The actual speed and severity of climate change might be much greater than what we are led to believe by current predictions, a new study says.
Reappraisal of the models used by climate scientists to determine future warming reveals that less optimistic estimates are more realistic.
In the light of the results, the Paris Climate Agreement, aimed at keeping global average temperatures from rising by 2°C, may be overly ambitious.
''Our study indicates that if emissions follow a commonly used business-as-usual scenario, there is a 93 per cent chance that global warming will exceed 4°C by the end of this century,'' said Dr Ken Caldeira, an atmospheric scientist at the Carnegie Institution for Science, who co-authored the new study, The Independent reported.
Climate models serve as important tools for scientists for evaluating the impacts of greenhouse-gas emissions. The models use fundamental knowledge of physics and the world's climate.
The climate system, is however incredibly complex, there is therefore much disagreement about how best to model its key aspects.
This means scientists have produced dozens of climate models that project a range of different global warming outcomes resulting from greenhouse-gas emissions.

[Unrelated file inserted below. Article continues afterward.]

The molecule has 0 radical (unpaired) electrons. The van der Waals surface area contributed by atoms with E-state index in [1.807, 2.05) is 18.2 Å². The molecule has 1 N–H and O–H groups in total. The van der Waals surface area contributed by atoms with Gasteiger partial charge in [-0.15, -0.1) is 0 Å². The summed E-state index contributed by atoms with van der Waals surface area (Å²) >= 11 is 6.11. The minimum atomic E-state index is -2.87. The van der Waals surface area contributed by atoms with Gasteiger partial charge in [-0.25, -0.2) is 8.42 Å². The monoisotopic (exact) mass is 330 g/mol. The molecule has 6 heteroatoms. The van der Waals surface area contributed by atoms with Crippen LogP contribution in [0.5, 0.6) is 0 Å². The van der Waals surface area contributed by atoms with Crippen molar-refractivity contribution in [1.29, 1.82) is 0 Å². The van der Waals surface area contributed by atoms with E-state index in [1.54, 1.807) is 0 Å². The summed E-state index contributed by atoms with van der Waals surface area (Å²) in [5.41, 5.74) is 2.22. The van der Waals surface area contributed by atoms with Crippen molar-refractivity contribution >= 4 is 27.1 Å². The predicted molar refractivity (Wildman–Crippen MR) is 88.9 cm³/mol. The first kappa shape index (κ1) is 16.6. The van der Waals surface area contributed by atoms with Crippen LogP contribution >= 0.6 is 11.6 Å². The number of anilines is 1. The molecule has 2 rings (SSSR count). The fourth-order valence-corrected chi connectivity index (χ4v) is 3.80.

On the basis of a ''business-as-usual'' scenario whereby emissions continue at the same rate, climate models range in their predictions from a 3.2°C increase in global temperatures to a 5.9°C increase.
The climate change simulations that best capture current planetary conditions are also the ones that predict the most dire levels of human-driven warming, according to a statistical study released in the journal Nature on Wednesday.
The study, conducted by Patrick Brown and Ken Caldeira of the Carnegie Institution for Science, examined the high-powered climate change simulations, or models, that researchers use to project the future of the planet on the basis of physical equations that govern the behaviour of the atmosphere and oceans.
The study adds to a growing body of bad news regarding the impact of human activity on the planet's climate and how dire those changes will be. However, according to several outside scientists consulted by The Washington Post, though the research is well executed and intriguing, it is not yet definitive.
"The study is interesting and concerning, but the details need more investigation," said Ben Sanderson, a climate expert at the National Center for Atmospheric Research in Boulder, Colorado.